Monday, August 04, 2008

Women’s British Open – Epilogue

Ji-Yai Shin’s first LPGA victory is her 22nd career win and her first outside of Asia. While being interviewed over the weekend, Shin revealed that she had planned on playing in Japan next year since she had already earned a full exemption on the JLPGA. Fortunately (for us fans who don’t have access to watch Korean or Japanese golf tournaments) she will have to rethink that choice and it would surprise me greatly if Ji-Yai isn’t among the 2009 LPGA rookie class. You may have previously questioned my decision to include her in my Top 30 rankings this year or Shin’s Rolex top 10 ranking but there is now no denying her place among the world’s greatest players.

It wasn’t your typical British Open, scoring-wise – 72.17. That’s nearly four strokes lower than last year’s average at St. Andrews, three lower than the 2006 average at Royal Lytham and almost one full shot lower than the 2004 average at this same course. Shin’s -18 winning score sounds really low for a major championship but it came up one shot short of the British Open record set by Karrie Webb in 1997 and tied by Karen Stupples in 2004. Yep, both of those Opens were held at Sunningdale.

I won’t be giving Shin or Yuri Fudoh the Big Surprise Award this week – they’ve both won tournaments on their home tours this year. Even though she’s had two previous Top 10 finishes in 2008 (plus other successes in her first two seasons), I’m giving it to Ai Miyazato. A fifth-place finish in a major championship – with a great chance to win until the closing holes – is a great sign that Ai-chan’s game is finally back. Morgan Pressel gets the Big Disappointment. She flew across the pond two weeks early to get acclimated and came away from this major missing the cut by three shots.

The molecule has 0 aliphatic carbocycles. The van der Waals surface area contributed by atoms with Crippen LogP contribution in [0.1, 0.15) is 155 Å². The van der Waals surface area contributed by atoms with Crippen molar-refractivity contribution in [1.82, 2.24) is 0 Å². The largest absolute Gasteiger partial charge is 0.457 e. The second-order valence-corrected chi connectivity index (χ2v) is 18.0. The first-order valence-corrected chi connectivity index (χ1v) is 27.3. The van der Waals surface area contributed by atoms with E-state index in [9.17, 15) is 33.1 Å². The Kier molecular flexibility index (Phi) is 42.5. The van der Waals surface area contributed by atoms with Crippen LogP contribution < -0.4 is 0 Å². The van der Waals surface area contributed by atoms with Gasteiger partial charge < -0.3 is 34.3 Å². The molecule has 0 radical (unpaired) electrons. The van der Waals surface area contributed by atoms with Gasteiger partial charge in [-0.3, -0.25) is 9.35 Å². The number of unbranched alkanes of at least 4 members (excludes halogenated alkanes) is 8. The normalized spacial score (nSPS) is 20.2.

With the five Asians at the top of the board (and 13 of the top 20 positions), the theme of domination from the Far East will once again rear its head. As the Olympics open at the end of this week, I am reminded of a situation from that stage which resembles the one the LPGA is currently dealing with. When basketball was first designated an Olympic sport, the United States destroyed every team they played for decades. As the Russian team and others began to get competitive and actually started beating the U.S., the American collective reactions were first “what’s wrong with our players” and then “we need to change the rules so our professionals can play”. When those Dream Teams started failing (that is, didn't win the Gold), it was back to "what's wrong with these guys?" Obviously we missed the point there on what Olympic competition is about. Americans are trying to miss that point again with the LPGA – if you desire your sports organization to be the best in the world, its PLAYERS must be the best in the world whether they are American, Asian or European. In case you didn’t notice, the player who dominated the last 10+ years is no more American than Bjorn Borg or the Shocking Blue and you didn’t have much problem recognizing either of those players or listening to “Venus” for the last 30 years. Now that I mention it, how much harder is it REALLY to visually tell the difference between Jee Young, Seon Hwa and Meena Lee than for say, Kristy McPherson and Paige Mackenzie? Or Wendy Ward and Reilley Rankin? As usual, I digress. But if you require Americans to be first and foremost in your sporting POV to enjoy the show, it’s only going to get more difficult for you in the coming years no matter what you watch. The Golfy Universe doesn’t need any extra elitism, folks.


diane said...

Careful Hound Dog, you're perilously close to Lisa Mickey territory; that is, valuing players from other cultures based on their abilities and achievements and not taking an ethnocentric or nationalistic view.

How cool is that?

The Constructivist said...

Yay for Ai-chan! Too bad about that final-hole double bogey.... Of course, having seen how solid she was playing at the Wegmans, nothing she's done since has surprised me!

You're spot on on your comments on the response to the fine play from the young Asian players, too. Here's mine.